Gulledge CM, Smith D, Ziedas A, Muh SJ, Moutzouros V, Makhni EC. Floor and Ceiling Effects, Time to Completion, and Question Burden of PROMIS CAT Domains Among Shoulder and Knee Patients Undergoing Nonoperative and Operative Treatment. JB JS Open Access 2019; 4(4).
JB JS Open Access
The Patient-Reported Outcomes Measurement Information System (PROMIS) computer adaptive tests (CATs) have emerged as an efficient technique for measuring patient-reported outcomes among orthopaedic patients. The purpose of this study was to investigate the floor and ceiling (F/C) effects, time to completion (TTC), and question burden of PROMIS CATs administered to patients presenting to a shoulder and sports medicine orthopaedic clinic.
Methods: Patients prospectively completed PROMIS CATs including the physical function (PROMIS-PF) or upper-extremity function (PROMIS-UE), pain interference (PROMIS-PI), and depression (PROMIS-D) domains at their initial encounter and were retrospectively included in this study. Adult patients indicating a single problem involving either the shoulder or knee were included. Patients were also grouped as either preoperative or nonoperative. F/C effects were defined as the proportion of respondents scoring the highest (ceiling) or lowest (floor) possible score across a given domain.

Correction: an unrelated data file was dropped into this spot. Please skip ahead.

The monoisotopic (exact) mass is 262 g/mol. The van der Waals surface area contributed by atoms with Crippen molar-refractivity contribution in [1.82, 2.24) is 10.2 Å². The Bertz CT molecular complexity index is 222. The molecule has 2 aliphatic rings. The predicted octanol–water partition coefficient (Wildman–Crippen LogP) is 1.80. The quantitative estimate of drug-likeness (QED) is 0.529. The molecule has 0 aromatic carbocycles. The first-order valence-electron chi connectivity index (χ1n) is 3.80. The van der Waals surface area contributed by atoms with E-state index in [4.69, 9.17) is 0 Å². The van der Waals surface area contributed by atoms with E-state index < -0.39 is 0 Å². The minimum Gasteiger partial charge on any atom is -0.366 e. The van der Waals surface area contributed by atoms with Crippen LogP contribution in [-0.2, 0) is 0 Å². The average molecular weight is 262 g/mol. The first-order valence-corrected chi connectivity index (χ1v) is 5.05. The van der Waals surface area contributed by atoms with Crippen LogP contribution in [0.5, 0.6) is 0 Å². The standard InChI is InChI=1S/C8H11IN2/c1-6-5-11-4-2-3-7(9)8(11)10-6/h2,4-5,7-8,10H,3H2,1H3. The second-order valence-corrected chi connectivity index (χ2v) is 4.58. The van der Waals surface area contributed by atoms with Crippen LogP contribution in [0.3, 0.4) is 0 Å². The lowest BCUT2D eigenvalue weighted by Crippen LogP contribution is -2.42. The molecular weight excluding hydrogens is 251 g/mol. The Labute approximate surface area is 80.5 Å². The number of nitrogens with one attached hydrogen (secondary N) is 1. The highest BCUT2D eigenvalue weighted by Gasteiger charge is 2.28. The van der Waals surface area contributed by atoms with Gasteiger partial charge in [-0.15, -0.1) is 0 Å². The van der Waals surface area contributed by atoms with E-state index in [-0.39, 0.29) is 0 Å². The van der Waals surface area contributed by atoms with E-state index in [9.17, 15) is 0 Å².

Results: Included were 2,952 patients (average age, 51.0 ± 16.9 years). The PROMIS-UE, PROMIS-PF, and PROMIS-PI demonstrated negligible F/C effects across all shoulder and knee patients (<2%). The PROMIS-D displayed moderate to significant floor effects (13.9% to 18.9%) and a 0% ceiling effect in all main patient groups. The mean TTC and mean question burden of the PROMIS-UE, PROMIS-PF, and PROMIS-PI ranged from 45.3 to 54.4 seconds and 4.1 to 4.9 questions for all patient groups, while the PROMIS-D exhibited a TTC ranging from 20.9 to 38.6 seconds for all groups and a question burden that ranged from 6.2 to 6.7 questions.
Conclusions: The PROMIS-PF, PROMIS-UE, and PROMIS-PI demonstrated favorable F/C effects, TTC, and question burden among both nonoperative and preoperative patients. These findings justify consideration of the PROMIS-PF, PROMIS-UE, and PROMIS-PI for clinical and research applications involving shoulder and knee sports medicine patients. Additionally, we found moderate to significant floor effects for the PROMIS-D in all patient groups, which may be multifactorial in nature and may not be unexpected in patients with an isolated joint concern.
Clinical Relevance: This study highlights the psychometric properties of PROMIS CAT forms for knee and shoulder patients. Understanding these basic properties is important in considering the adoption of PROMIS CAT forms for patients with musculoskeletal conditions.
ePub ahead of print